• a lack of consideration of clinical and statistical heterogeneity of the studies included in the analyses
  • uncertainty about the validity of pooling the individual studies in the different analyses
  • few events in the studies
  • the use of outcomes that were neither pre-specified endpoints nor centrally adjudicated
  • inconsistencies in the selection of studies across the different analyses
  • the restriction of randomised controlled trials in the mixed treatment comparison.

The ERG considered that the assumption that class 1c agents have a similar effect on all-cause mortality to dronedarone and no effect on the risk of stroke (made because of a lack of evidence) might not be valid. The ERG noted the inconsistency of direction of effect between results of the direct and indirect analyses and the mixed treatment comparison. For example, none of the differences estimated between the anti-arrhythmic drugs for all-cause mortality based on the head-to-head randomised controlled trial (DIONYSOS) or the results of the indirect meta-analysis were statistically significant; but the mixed treatment comparison showed that dronedarone statistically significantly reduced the odds of all-cause mortality compared with both sotalol and amiodarone. Therefore, the ERG considered that the relative efficacy of dronedarone compared with the other anti-arrhythmic drugs was relatively robust for atrial fibrillation recurrences but was much more uncertain for the other major clinical endpoints. The ERG concluded that the efficacy of dronedarone relative to other anti-arrhythmic drugs remains uncertain because there is only one short-term head-to-head randomised controlled trial comparing dronedarone with another anti-arrhythmic drug. The ERG also noted that although the marketing authorisation for dronedarone states that it should be used to lower ventricular rate, there was little evidence presented on this outcome.

3.17 The ERG considered that in general, the manufacturer’s approach to the economic evaluation met the requirements of the NICE reference case, had an appropriate structure for the decision problem, and was overall, of high quality. However, the ERG noted a number of issues with the cost-effectiveness analysis including concern over the pivotal assumption of mortality benefit:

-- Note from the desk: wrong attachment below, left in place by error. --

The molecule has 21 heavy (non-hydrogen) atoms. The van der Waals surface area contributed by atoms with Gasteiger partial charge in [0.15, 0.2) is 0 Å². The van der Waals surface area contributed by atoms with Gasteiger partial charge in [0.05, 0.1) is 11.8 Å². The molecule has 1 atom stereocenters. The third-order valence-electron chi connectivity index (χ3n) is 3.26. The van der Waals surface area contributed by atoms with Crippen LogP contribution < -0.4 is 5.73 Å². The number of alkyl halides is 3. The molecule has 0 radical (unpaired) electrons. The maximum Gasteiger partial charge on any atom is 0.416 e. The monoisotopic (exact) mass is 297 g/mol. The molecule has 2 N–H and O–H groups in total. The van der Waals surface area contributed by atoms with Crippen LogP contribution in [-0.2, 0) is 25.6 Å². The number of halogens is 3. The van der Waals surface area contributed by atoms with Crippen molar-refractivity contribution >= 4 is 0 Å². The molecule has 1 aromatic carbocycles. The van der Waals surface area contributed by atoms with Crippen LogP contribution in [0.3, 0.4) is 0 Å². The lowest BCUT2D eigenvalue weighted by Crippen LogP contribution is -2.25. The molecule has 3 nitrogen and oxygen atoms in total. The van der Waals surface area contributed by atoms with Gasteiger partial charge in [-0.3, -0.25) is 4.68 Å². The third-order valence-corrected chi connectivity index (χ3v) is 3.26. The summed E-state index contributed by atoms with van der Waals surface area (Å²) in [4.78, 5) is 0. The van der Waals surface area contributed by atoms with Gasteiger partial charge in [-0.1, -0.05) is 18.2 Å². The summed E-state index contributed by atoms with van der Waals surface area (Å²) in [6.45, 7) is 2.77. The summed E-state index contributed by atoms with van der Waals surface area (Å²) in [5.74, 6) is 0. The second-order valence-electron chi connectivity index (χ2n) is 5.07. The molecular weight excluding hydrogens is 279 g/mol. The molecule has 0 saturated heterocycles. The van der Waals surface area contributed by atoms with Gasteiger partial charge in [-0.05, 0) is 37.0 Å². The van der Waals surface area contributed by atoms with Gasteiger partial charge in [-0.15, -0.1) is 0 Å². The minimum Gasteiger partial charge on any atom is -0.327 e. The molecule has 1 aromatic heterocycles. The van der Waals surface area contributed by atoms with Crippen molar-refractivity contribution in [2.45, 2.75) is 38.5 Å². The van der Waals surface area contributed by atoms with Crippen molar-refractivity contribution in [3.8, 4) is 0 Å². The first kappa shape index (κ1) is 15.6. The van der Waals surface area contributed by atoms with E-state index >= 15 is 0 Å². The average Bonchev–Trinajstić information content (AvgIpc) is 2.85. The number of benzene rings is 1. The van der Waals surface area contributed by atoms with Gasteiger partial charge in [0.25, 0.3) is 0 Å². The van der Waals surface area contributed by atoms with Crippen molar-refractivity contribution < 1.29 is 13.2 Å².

• The treatment pathways evaluated by the manufacturer might not represent the full range of treatment strategies or sequences for dronedarone.
  • The baseline data from the ATHENA trial, used in the model, might not be generalisable to people with atrial fibrillation in the NHS.
  • The results of the meta-analyses and mixed treatment comparisons, used in the model, might not be appropriate due to concerns about the methodology of these analyses.
  • The lack of health-related quality-of-life data from any of the dronedarone studies.
  • The costs attributed to dronedarone and comparators in the model
  • The modelled benefits of dronedarone over the longer term because of the short duration of the trials.

3.18 The ERG made revisions to the manufacturer’s model to correct coding errors (relating to adverse events costs and the length of time that mortality treatment benefits were applied). The revisions resulted in considerably lower ICERs than those reported in the manufacturer’s base case for the comparisons of dronedarone with sotalol and amiodarone (ICERs ranged from £1895 to £4014 in the ERG’s analysis applying a lifetime mortality benefit compared with £1980 to £8142 in the base case). The results for dronedarone compared with class 1c agents were unaffected because both drugs were assumed to have the same mortality benefit.